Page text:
row of candle-lit Halloween pumpkins

This Version Posted: October 19, 2020

Halloween is a popular celebration, but due to COVID-19, play it safe. Many traditional Halloween activities can be high-risk for spreading illness, so continuing with them in the middle of COVID-19 is not recommended. The key is to find a balance between keeping safe while trying to maintain some sense of normalcy.

This Halloween, consider safer alternatives that can be done close to home. You and your family can still celebrate the season in ‘spooktacular’ fashion – along with peace of mind.


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Trick-or-Treating
  • The Health Unit recommends rethinking the usual door-to-door trick-or-treating this year due to COVID-19 concerns. Instead, find creative ways to celebrate the season at home.
  • Print and display an appropriate poster to tell neighbours if you are handing out treats. Select either the Welcome Trick or Treaters poster or Sorry See You Next Year version.
  • If you want to hand out candy to hearty trick-or-treaters, plan for success. Individually wrap goodie bags and leave them out on a table or chair at the end of your walk or driveway. This allows trick-or-treaters to grab-and-go candy without having to knock on your door. Encourage physical distancing if trick-or-treaters line up for the goodie bags.
  • If you decide to hand out treats, do so outside being sure to wash your hands often and thoroughly with soap and water or use alcohol-based hand sanitizer. Don’t handle candy or leave treats in a bucket/bowl for kids to grab. Instead, wear a face covering and use tongs or similar tools (even the end of a hockey stick) to safely hand out candy, ensuring you remain a safe distance away from trick-or-treaters.
  • Drop treats on your neighbour’s doorsteps, ring the bell, and run away! Make sure to include a spooky note letting your neighbour know they’re from you.
  • If your children are going out trick-or-treating, be sure everyone takes COVID-19 precautions:
    • Do NOT allow your children to go out if they are ill. Parents should also stay home if they are sick.
    • Only go out trick-or-treating with members of your direct household.
    • Only go trick-or-treating outdoors.
    • Maintain a physical distance of 2 metres (6 feet) from others at all times while trick-or-treating. Do not congregate or linger at doorsteps. Line up 2 metres (6-feet) apart if waiting. Avoid high-touch surfaces and objects.
    • Ensure your child wears a proper face covering while trick-or-treating. Choose a costume that makes wearing a mask or face covering easy for your child. Ensure the mask fits well and covers the nose, mouth and chin. Consider building the face covering into your child’s costume (cloth face masks can be made out of different fabrics to allow them to be part of a costume) .NOTE: A costume mask is not a substitute for a face covering. Do not put a costume mask over a face covering as this makes breathing difficult.
    • Wash hands with soap and water before trick-or-treating, when you return home and before snacking.
    • Bring alcohol-based hand sanitizer with you to use while trick-or-treating.
    • Leave any treats you collect for at least 24 hours. Have some ready-to-enjoy favourites set aside for children to enjoy when they return from trick-or-treating.
Halloween at Home

Consider these safer alternatives to do at home:

  • Buy treats for your children and enjoy them at home while watching a scary movie together.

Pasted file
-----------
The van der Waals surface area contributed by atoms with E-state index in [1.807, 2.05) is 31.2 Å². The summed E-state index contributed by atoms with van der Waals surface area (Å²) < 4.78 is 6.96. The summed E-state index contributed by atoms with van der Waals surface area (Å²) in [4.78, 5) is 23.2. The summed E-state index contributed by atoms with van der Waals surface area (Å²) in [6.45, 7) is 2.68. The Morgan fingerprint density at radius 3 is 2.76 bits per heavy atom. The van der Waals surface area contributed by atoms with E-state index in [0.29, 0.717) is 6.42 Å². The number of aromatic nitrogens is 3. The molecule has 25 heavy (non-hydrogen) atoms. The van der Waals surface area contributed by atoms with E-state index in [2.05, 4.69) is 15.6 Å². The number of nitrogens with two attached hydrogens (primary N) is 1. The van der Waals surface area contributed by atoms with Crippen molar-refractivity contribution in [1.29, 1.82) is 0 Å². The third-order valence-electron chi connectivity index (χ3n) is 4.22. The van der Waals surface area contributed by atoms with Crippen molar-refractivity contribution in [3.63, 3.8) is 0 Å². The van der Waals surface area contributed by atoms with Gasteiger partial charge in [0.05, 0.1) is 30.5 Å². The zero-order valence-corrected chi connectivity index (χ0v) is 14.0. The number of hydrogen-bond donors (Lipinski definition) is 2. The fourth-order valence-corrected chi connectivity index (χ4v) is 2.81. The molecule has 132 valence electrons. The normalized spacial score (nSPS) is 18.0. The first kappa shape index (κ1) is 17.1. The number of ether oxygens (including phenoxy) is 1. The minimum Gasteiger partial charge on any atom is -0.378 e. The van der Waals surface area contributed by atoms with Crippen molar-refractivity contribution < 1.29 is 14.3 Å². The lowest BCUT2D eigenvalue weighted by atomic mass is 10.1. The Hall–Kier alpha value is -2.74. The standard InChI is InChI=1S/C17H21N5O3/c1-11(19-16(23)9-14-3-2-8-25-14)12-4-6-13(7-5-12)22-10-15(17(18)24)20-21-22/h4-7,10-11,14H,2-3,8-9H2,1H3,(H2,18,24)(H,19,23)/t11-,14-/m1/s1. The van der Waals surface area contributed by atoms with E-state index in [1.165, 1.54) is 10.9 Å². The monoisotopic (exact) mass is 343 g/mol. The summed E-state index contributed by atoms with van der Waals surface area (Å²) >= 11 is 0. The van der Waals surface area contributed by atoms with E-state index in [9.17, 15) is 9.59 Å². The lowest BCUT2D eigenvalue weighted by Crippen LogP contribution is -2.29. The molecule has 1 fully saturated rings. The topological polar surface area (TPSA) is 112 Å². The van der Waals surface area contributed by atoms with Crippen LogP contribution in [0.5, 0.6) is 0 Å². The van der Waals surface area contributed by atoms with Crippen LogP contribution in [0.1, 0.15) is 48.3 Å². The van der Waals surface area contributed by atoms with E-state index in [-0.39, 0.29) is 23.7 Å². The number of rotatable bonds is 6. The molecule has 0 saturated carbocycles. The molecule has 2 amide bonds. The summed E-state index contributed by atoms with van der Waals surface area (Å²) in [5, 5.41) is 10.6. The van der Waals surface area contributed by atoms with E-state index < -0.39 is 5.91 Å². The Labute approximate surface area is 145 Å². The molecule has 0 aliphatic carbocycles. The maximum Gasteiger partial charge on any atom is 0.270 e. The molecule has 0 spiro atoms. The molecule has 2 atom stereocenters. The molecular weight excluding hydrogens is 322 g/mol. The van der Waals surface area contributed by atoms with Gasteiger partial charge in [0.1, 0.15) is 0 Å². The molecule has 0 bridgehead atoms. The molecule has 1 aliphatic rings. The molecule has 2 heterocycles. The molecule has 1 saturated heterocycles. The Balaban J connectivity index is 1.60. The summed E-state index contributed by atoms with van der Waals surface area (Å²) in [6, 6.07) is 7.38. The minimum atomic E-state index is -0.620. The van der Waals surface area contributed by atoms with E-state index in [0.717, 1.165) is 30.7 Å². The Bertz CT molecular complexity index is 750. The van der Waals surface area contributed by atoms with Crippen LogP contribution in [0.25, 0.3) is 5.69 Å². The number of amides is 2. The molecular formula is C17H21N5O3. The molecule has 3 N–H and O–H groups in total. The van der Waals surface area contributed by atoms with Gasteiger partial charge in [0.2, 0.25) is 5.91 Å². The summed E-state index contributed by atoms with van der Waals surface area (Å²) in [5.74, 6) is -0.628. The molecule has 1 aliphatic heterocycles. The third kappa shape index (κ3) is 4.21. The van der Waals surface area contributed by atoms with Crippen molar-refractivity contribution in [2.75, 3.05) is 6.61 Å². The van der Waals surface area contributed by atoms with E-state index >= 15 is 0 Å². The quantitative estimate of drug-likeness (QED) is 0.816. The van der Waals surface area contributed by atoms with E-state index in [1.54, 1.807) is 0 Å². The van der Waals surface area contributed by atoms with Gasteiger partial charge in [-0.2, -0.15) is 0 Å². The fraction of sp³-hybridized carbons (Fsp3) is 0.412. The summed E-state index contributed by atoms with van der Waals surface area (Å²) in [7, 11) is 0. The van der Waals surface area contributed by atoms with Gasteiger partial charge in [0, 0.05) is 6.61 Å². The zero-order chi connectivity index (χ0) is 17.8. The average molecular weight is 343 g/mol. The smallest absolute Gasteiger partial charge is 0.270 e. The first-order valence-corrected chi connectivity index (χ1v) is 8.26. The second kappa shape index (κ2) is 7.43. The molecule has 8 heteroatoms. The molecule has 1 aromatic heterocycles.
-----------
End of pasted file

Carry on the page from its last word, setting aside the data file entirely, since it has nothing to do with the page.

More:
• Decorate for Halloween inside and outside your home and have children carve pumpkins to add to the festive display.
  • Showcase Halloween craft projects on your porch and in your front windows for your neighbours to enjoy.
  • Craft a countdown calendar – pick a fun Halloween activity to do each day or each weekend in October leading up to the big day.
  • Plan your own monster mash or ‘Halloween-at-home’ party. Get children to dress up in costume to mark the festivities.
  • Make your own spooky treats such as: clementine jack-o-lanterns, monster mix, or ghostly cookies.
  • Organize a Halloween scavenger hunt where children are given holiday-themed items to look for around your home or property. You can also hide treats in different spots and get children to find them.
  • Do an ‘at-home’ version of trick-or-treating by setting up treat stations around your home that children can visit for goodies.
  • Pick out some Halloween themed books to read together.
  • Set up a piñata at home filled with your favourite Halloween treats.
  • Organize and hold a socially distanced costume parade with a few of your neighbours and keep the treats at home to enjoy afterwards.
  • Host a virtual party – set up video chats with friends and family members who can’t celebrate with you. Encourage children to show off their costumes and talk about their favourite treats.
  • Take photos of children dressed in Halloween costume and email/share with grandparents and older relatives who can’t be there in person.  
Social Gatherings
  • Avoid attending Halloween parties or social gatherings — especially those indoors. While Ontario does allow small indoor gatherings of 10 or fewer people and large outdoor gatherings of up to 25 people, being in a social setting with others increases your risk of COVID-19. With cases on the rise in Ontario, it’s best not to take any chances.
  • Do not attend costume parties at other people’s homes. Instead, organize your own at home.
  • Avoid indoor haunted houses where people may be crowded together and screaming, increasing your risk of COVID-19.
  • If you do decide to attend a social gathering, follow COVID-19 precautions. Stay home if sick. Keep a 2 metre (6 foot) physical from others. Wear a mask or face covering. Wash your hands with soap and water, or use alcohol-based hand sanitizer if soap and water are unavailable.
Additional Resources